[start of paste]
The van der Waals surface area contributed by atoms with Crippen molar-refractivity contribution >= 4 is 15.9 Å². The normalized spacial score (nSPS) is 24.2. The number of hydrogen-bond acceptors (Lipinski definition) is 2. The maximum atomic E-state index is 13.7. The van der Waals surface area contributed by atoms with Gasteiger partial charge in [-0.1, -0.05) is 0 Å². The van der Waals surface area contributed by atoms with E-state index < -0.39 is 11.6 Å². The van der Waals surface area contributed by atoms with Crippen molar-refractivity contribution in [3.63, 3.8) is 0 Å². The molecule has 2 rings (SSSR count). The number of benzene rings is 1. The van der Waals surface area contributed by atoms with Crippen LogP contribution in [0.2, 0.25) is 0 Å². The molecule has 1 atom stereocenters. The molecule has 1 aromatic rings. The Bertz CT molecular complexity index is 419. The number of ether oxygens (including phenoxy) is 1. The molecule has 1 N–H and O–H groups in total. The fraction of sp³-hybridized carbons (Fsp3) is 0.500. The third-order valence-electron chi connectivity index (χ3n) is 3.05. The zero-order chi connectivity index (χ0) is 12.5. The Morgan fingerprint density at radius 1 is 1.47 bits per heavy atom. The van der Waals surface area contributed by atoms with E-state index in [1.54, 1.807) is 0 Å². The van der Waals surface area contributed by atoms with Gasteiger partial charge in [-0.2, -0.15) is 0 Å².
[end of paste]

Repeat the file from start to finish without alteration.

The van der Waals surface area contributed by atoms with Crippen molar-refractivity contribution >= 4 is 15.9 Å². The normalized spacial score (nSPS) is 24.2. The number of hydrogen-bond acceptors (Lipinski definition) is 2. The maximum atomic E-state index is 13.7. The van der Waals surface area contributed by atoms with Gasteiger partial charge in [-0.1, -0.05) is 0 Å². The van der Waals surface area contributed by atoms with E-state index < -0.39 is 11.6 Å². The van der Waals surface area contributed by atoms with Crippen molar-refractivity contribution in [3.63, 3.8) is 0 Å². The molecule has 2 rings (SSSR count). The number of benzene rings is 1. The van der Waals surface area contributed by atoms with Crippen LogP contribution in [0.2, 0.25) is 0 Å². The molecule has 1 atom stereocenters. The molecule has 1 aromatic rings. The Bertz CT molecular complexity index is 419. The number of ether oxygens (including phenoxy) is 1. The molecule has 1 N–H and O–H groups in total. The fraction of sp³-hybridized carbons (Fsp3) is 0.500. The third-order valence-electron chi connectivity index (χ3n) is 3.05. The zero-order chi connectivity index (χ0) is 12.5. The Morgan fingerprint density at radius 1 is 1.47 bits per heavy atom. The van der Waals surface area contributed by atoms with E-state index in [1.54, 1.807) is 0 Å². The van der Waals surface area contributed by atoms with Gasteiger partial charge in [-0.2, -0.15) is 0 Å².